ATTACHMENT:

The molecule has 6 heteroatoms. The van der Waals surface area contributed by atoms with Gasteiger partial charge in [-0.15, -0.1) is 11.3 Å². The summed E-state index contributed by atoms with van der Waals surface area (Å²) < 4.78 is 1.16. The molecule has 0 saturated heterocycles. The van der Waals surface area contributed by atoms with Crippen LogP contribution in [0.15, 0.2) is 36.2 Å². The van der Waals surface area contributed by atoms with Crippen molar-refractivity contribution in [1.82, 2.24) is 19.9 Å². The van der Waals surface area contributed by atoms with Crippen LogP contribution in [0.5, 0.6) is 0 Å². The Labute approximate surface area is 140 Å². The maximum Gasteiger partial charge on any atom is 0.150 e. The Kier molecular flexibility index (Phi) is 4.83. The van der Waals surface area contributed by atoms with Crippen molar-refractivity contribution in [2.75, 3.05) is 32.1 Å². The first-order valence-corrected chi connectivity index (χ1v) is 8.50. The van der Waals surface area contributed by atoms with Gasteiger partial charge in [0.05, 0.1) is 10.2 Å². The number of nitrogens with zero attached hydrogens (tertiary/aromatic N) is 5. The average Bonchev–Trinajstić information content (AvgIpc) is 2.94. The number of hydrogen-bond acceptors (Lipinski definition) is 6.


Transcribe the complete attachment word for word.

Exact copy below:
The molecule has 6 heteroatoms. The van der Waals surface area contributed by atoms with Gasteiger partial charge in [-0.15, -0.1) is 11.3 Å². The summed E-state index contributed by atoms with van der Waals surface area (Å²) < 4.78 is 1.16. The molecule has 0 saturated heterocycles. The van der Waals surface area contributed by atoms with Crippen LogP contribution in [0.15, 0.2) is 36.2 Å². The van der Waals surface area contributed by atoms with Crippen molar-refractivity contribution in [1.82, 2.24) is 19.9 Å². The van der Waals surface area contributed by atoms with Crippen LogP contribution in [0.5, 0.6) is 0 Å². The Labute approximate surface area is 140 Å². The maximum Gasteiger partial charge on any atom is 0.150 e. The Kier molecular flexibility index (Phi) is 4.83. The van der Waals surface area contributed by atoms with Crippen molar-refractivity contribution in [2.75, 3.05) is 32.1 Å². The first-order valence-corrected chi connectivity index (χ1v) is 8.50. The van der Waals surface area contributed by atoms with Gasteiger partial charge in [0.05, 0.1) is 10.2 Å². The number of nitrogens with zero attached hydrogens (tertiary/aromatic N) is 5. The average Bonchev–Trinajstić information content (AvgIpc) is 2.94. The number of hydrogen-bond acceptors (Lipinski definition) is 6.